2. Materials and Methods

2.1. Setting

A prospective study was conducted at B and B Hospital, Gwarko, Lalitpur during July 2012 to December 2012. In this study 250 samples from surgical sites infection were collected from the patients visiting B and B Hospital for culture and antibiotic susceptibility testing, and were processed according to the standard laboratory methods. The research objective and methods were explained to the patients and informed consent was taken from each participant before collection of specimen.

2.2. Specimens

Purulent material and wound swab were collected and sent to the microbiology section of Pathology Department, B and B Hospital. Strict aseptic condition was maintained during collection and processing of the samples to maintain quality control. Two swabs were collected.

2.3. Isolation and Identification of Bacterial Organisms

Purulent material and wound swab specimens were inoculated directly or with the help of sterile inoculating loop onto MacConkey agar and blood agar medium by continuous streaking method and incubated at 37˚C for 24 hours in aerobic condition. The identification of bacterial isolates, found significant growth was done by standard microbiological techniques as described in Bergey’s Manual [14] of systemic bacteriology which comprises of studying the colony characters, staining reactions and biochemical tests. The sterility of each batch of test medium was confirmed by incubating one un-inoculated tube and plate along with inoculated ones as quality control. The quality of media were assured by testing each batch of medium using control strains of bacteria known to give positive and negative reactions.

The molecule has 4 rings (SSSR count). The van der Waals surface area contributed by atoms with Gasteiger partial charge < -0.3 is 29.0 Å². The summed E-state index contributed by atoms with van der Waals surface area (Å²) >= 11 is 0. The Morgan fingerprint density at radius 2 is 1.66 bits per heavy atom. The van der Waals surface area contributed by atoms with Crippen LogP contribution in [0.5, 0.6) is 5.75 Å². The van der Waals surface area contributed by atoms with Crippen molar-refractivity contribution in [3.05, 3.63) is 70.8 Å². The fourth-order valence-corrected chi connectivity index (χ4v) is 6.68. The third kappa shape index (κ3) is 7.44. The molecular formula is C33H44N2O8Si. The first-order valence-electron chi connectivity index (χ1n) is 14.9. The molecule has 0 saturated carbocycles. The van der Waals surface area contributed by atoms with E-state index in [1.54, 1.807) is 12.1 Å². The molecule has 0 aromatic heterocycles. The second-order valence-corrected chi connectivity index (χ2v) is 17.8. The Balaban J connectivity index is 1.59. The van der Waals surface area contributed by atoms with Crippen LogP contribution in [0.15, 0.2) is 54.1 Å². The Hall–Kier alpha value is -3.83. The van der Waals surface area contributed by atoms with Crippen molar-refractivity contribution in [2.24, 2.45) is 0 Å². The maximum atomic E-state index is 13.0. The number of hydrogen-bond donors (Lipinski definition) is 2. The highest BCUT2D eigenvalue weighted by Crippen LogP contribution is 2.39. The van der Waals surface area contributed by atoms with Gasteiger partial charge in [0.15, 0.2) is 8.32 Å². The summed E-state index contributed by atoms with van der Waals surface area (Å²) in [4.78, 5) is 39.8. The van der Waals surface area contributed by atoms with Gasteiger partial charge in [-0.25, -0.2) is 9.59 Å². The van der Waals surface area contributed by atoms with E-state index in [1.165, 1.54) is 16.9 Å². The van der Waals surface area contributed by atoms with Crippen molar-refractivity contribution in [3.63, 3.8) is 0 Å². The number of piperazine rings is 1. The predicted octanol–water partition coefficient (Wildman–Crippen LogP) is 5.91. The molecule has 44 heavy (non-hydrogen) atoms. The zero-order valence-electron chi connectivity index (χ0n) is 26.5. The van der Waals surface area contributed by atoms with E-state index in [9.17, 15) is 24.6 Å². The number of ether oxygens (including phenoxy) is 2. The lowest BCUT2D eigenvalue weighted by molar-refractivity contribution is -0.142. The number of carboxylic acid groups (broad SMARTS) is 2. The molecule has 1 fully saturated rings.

2.4. Antibiotic Susceptibility Test

Antibiotic susceptibility of the isolates was determined by Kirby Bauer disc diffusion method, according to CLSI recommendations [15] . Antibiotic discs (Hi Media) was used for gram positive isolates were ciprofloxacin (5 mcg), amoxicillin (20 mcg), erythromycin (15 mcg), clindamycin (2 mcg), gentamycin (10 mcg), cloxacillin (1 mcg), and penicillin (10 units), For gram negative isolates ciprofloxacin (5 mcg), ofloxacin (5 mcg), ceftriaxone (30 mcg), gentamycin (10 mcg), chloramphenicol (30 mcg), amikacin (30 mcg), were tested. The zones of inhibition were measured and the organisms identified as sensitive or resistant based on standard criteria. Control strains were used for checking the quality of discs and reagents. The results are expressed in percentage. Data was analysed by EPI-Info and presented by chart and diagrams.